Britain fought three major wars, and two minor ones, with the Asante people of West Africa in the nineteenth century. Only the Sudanese and Zulu campaigns saw a greater loss of life, both for the British and the indigenous population. Like the Zulus, the Asante were a warrior nation who offered a tough adversary for the British regulars – they were respected for their martial skills and bravery. And yet these wars have rarely been written about and are little understood. That is why Stephen Manning’s vivid, detailed new history of this neglected colonial conflict is of such value.
In the war of 1823-6 the British were defeated – the British governor’s head was severed and his skull was taken to the Asante king who made a cast of gold and this trophy was paraded once a year during an Asante ceremony. The years 1873-4 witnessed the brilliance of Sir Garnet Wolseley in overcoming the logistical problems of sending a large British expedition deep into the jungle where it faced not only a formidable foe but a climate so unforgiving that the region became known as ‘The White Man’s Grave’. Finally, the 1900 campaign culminated in the epic siege of the British fort in Kumasi which must rank as one of the great Victorian escapades alongside the more famous sieges of Peking and Mafikeng.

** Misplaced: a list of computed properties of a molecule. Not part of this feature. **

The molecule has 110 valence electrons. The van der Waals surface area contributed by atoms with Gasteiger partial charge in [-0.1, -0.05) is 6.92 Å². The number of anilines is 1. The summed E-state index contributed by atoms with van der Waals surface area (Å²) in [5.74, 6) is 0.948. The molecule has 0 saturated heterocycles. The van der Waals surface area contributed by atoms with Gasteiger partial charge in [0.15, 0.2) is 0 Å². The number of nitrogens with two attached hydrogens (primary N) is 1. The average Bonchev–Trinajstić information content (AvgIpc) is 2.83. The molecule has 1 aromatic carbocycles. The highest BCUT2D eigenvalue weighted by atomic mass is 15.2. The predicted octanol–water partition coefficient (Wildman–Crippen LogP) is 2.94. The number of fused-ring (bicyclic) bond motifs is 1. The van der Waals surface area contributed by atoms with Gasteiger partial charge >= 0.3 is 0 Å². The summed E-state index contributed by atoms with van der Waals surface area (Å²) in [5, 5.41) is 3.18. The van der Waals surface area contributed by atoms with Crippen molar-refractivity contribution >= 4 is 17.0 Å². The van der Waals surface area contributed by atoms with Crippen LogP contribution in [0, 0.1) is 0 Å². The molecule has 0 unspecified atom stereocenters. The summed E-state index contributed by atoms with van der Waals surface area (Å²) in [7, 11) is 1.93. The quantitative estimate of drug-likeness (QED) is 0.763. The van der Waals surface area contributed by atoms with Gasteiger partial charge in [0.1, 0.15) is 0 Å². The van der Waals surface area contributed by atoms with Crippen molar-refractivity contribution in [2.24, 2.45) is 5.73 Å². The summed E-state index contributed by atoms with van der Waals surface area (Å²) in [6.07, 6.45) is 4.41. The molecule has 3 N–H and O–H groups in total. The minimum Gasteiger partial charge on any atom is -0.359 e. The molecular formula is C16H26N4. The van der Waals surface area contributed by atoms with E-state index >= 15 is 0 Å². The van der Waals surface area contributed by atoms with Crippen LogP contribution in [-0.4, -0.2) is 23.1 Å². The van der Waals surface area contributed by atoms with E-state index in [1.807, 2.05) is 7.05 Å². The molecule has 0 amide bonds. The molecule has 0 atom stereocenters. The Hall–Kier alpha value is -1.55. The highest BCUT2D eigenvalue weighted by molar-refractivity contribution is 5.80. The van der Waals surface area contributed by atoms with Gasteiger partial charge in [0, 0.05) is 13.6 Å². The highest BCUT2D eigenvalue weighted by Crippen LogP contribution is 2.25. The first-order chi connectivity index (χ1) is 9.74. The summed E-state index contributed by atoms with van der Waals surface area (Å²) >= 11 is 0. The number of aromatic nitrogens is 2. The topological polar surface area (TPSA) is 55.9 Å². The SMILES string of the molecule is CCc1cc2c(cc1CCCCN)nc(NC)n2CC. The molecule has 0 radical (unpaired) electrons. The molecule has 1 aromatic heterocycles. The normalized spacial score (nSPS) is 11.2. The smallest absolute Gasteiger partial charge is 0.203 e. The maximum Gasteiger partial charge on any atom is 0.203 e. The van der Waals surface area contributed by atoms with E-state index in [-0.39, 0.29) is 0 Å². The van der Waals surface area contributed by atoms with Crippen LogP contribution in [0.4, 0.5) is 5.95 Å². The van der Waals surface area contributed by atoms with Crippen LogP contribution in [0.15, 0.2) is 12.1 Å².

Stephen Manning’s account, which is based on Asante as well as British sources, offers a fascinating view from both sides of one of the most remarkable and protracted struggles of the colonial era.